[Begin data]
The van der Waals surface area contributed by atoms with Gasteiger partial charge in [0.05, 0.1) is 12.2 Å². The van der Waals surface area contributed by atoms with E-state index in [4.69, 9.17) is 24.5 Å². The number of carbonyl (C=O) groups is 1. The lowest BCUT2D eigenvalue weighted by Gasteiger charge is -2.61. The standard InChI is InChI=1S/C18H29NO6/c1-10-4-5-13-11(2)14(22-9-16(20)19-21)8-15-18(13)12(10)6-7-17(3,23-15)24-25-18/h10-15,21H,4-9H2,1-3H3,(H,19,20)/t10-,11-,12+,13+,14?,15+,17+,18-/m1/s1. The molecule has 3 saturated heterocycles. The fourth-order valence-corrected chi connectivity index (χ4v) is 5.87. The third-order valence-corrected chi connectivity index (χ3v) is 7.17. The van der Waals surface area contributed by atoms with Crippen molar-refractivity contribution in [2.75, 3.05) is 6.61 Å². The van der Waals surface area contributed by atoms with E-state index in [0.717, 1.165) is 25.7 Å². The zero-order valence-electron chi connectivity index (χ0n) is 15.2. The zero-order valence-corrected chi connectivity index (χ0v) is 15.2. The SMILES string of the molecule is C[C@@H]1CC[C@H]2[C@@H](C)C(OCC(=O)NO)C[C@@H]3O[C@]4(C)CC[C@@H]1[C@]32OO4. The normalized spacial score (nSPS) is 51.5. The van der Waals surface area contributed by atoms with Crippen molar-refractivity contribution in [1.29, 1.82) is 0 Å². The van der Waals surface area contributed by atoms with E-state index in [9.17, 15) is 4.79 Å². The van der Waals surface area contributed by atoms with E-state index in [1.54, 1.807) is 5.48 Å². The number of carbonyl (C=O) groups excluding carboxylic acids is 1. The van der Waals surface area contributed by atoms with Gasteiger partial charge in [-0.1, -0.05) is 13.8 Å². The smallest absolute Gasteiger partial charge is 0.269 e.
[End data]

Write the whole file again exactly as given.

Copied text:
The van der Waals surface area contributed by atoms with Gasteiger partial charge in [0.05, 0.1) is 12.2 Å². The van der Waals surface area contributed by atoms with E-state index in [4.69, 9.17) is 24.5 Å². The number of carbonyl (C=O) groups is 1. The lowest BCUT2D eigenvalue weighted by Gasteiger charge is -2.61. The standard InChI is InChI=1S/C18H29NO6/c1-10-4-5-13-11(2)14(22-9-16(20)19-21)8-15-18(13)12(10)6-7-17(3,23-15)24-25-18/h10-15,21H,4-9H2,1-3H3,(H,19,20)/t10-,11-,12+,13+,14?,15+,17+,18-/m1/s1. The molecule has 3 saturated heterocycles. The fourth-order valence-corrected chi connectivity index (χ4v) is 5.87. The third-order valence-corrected chi connectivity index (χ3v) is 7.17. The van der Waals surface area contributed by atoms with Crippen molar-refractivity contribution in [2.75, 3.05) is 6.61 Å². The van der Waals surface area contributed by atoms with E-state index in [0.717, 1.165) is 25.7 Å². The zero-order valence-electron chi connectivity index (χ0n) is 15.2. The zero-order valence-corrected chi connectivity index (χ0v) is 15.2. The SMILES string of the molecule is C[C@@H]1CC[C@H]2[C@@H](C)C(OCC(=O)NO)C[C@@H]3O[C@]4(C)CC[C@@H]1[C@]32OO4. The normalized spacial score (nSPS) is 51.5. The van der Waals surface area contributed by atoms with Crippen molar-refractivity contribution in [1.29, 1.82) is 0 Å². The van der Waals surface area contributed by atoms with E-state index in [9.17, 15) is 4.79 Å². The van der Waals surface area contributed by atoms with E-state index in [1.54, 1.807) is 5.48 Å². The number of carbonyl (C=O) groups excluding carboxylic acids is 1. The van der Waals surface area contributed by atoms with Gasteiger partial charge in [-0.1, -0.05) is 13.8 Å². The smallest absolute Gasteiger partial charge is 0.269 e.